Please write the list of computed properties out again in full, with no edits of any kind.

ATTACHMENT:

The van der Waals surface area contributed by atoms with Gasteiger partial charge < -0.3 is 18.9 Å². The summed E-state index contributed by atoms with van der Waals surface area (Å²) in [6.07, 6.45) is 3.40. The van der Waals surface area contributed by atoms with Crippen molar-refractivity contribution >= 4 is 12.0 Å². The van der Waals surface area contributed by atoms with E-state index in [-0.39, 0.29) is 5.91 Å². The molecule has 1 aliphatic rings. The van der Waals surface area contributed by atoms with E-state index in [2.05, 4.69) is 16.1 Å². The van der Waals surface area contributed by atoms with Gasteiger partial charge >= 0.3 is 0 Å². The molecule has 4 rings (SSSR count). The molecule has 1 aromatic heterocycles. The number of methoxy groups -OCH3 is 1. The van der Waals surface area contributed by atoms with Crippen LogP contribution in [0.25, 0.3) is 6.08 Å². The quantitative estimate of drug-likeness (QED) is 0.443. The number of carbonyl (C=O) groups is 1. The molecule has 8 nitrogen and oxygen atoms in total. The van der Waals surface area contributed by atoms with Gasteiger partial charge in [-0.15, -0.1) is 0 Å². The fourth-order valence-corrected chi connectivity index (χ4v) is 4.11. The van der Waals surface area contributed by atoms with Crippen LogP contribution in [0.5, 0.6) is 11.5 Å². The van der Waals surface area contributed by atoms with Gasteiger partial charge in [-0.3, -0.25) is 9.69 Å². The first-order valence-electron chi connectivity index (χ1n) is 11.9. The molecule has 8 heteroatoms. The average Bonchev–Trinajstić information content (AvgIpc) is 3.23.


The van der Waals surface area contributed by atoms with Gasteiger partial charge < -0.3 is 18.9 Å². The summed E-state index contributed by atoms with van der Waals surface area (Å²) in [6.07, 6.45) is 3.40. The van der Waals surface area contributed by atoms with Crippen molar-refractivity contribution >= 4 is 12.0 Å². The van der Waals surface area contributed by atoms with E-state index in [-0.39, 0.29) is 5.91 Å². The molecule has 1 aliphatic rings. The van der Waals surface area contributed by atoms with E-state index in [2.05, 4.69) is 16.1 Å². The van der Waals surface area contributed by atoms with Gasteiger partial charge >= 0.3 is 0 Å². The molecule has 4 rings (SSSR count). The molecule has 1 aromatic heterocycles. The number of methoxy groups -OCH3 is 1. The van der Waals surface area contributed by atoms with Crippen LogP contribution in [0.25, 0.3) is 6.08 Å². The quantitative estimate of drug-likeness (QED) is 0.443. The number of carbonyl (C=O) groups is 1. The molecule has 8 nitrogen and oxygen atoms in total. The van der Waals surface area contributed by atoms with Gasteiger partial charge in [-0.15, -0.1) is 0 Å². The fourth-order valence-corrected chi connectivity index (χ4v) is 4.11. The van der Waals surface area contributed by atoms with Crippen LogP contribution in [0.5, 0.6) is 11.5 Å². The van der Waals surface area contributed by atoms with Gasteiger partial charge in [-0.3, -0.25) is 9.69 Å². The first-order valence-electron chi connectivity index (χ1n) is 11.9. The molecule has 8 heteroatoms. The average Bonchev–Trinajstić information content (AvgIpc) is 3.23.